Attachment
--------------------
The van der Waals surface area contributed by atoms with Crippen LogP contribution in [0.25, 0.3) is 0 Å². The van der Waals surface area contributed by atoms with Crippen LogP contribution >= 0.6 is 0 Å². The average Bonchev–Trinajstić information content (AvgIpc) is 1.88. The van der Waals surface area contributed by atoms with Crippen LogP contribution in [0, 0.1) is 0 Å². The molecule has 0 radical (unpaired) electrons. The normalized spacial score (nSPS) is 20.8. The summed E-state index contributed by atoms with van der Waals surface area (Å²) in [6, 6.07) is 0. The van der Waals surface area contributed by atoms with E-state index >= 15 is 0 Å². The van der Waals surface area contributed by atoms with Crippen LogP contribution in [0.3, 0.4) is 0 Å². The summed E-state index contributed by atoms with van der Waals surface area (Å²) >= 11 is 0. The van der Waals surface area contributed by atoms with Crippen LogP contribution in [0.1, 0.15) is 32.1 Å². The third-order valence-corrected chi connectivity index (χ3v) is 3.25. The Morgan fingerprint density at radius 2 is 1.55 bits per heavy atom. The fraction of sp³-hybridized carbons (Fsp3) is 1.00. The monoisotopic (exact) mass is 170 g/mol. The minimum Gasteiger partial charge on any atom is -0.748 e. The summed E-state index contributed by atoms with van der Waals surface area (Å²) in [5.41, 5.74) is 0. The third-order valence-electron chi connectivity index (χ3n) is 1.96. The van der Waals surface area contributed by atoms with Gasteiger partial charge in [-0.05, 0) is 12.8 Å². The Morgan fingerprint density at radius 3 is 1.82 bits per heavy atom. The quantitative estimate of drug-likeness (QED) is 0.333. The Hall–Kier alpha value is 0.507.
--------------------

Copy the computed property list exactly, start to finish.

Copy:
The van der Waals surface area contributed by atoms with Crippen LogP contribution in [0.25, 0.3) is 0 Å². The van der Waals surface area contributed by atoms with Crippen LogP contribution >= 0.6 is 0 Å². The average Bonchev–Trinajstić information content (AvgIpc) is 1.88. The van der Waals surface area contributed by atoms with Crippen LogP contribution in [0, 0.1) is 0 Å². The molecule has 0 radical (unpaired) electrons. The normalized spacial score (nSPS) is 20.8. The summed E-state index contributed by atoms with van der Waals surface area (Å²) in [6, 6.07) is 0. The van der Waals surface area contributed by atoms with E-state index >= 15 is 0 Å². The van der Waals surface area contributed by atoms with Crippen LogP contribution in [0.3, 0.4) is 0 Å². The summed E-state index contributed by atoms with van der Waals surface area (Å²) >= 11 is 0. The van der Waals surface area contributed by atoms with Crippen LogP contribution in [0.1, 0.15) is 32.1 Å². The third-order valence-corrected chi connectivity index (χ3v) is 3.25. The Morgan fingerprint density at radius 2 is 1.55 bits per heavy atom. The fraction of sp³-hybridized carbons (Fsp3) is 1.00. The monoisotopic (exact) mass is 170 g/mol. The minimum Gasteiger partial charge on any atom is -0.748 e. The summed E-state index contributed by atoms with van der Waals surface area (Å²) in [5.41, 5.74) is 0. The third-order valence-electron chi connectivity index (χ3n) is 1.96. The van der Waals surface area contributed by atoms with Gasteiger partial charge in [-0.05, 0) is 12.8 Å². The Morgan fingerprint density at radius 3 is 1.82 bits per heavy atom. The quantitative estimate of drug-likeness (QED) is 0.333. The Hall–Kier alpha value is 0.507.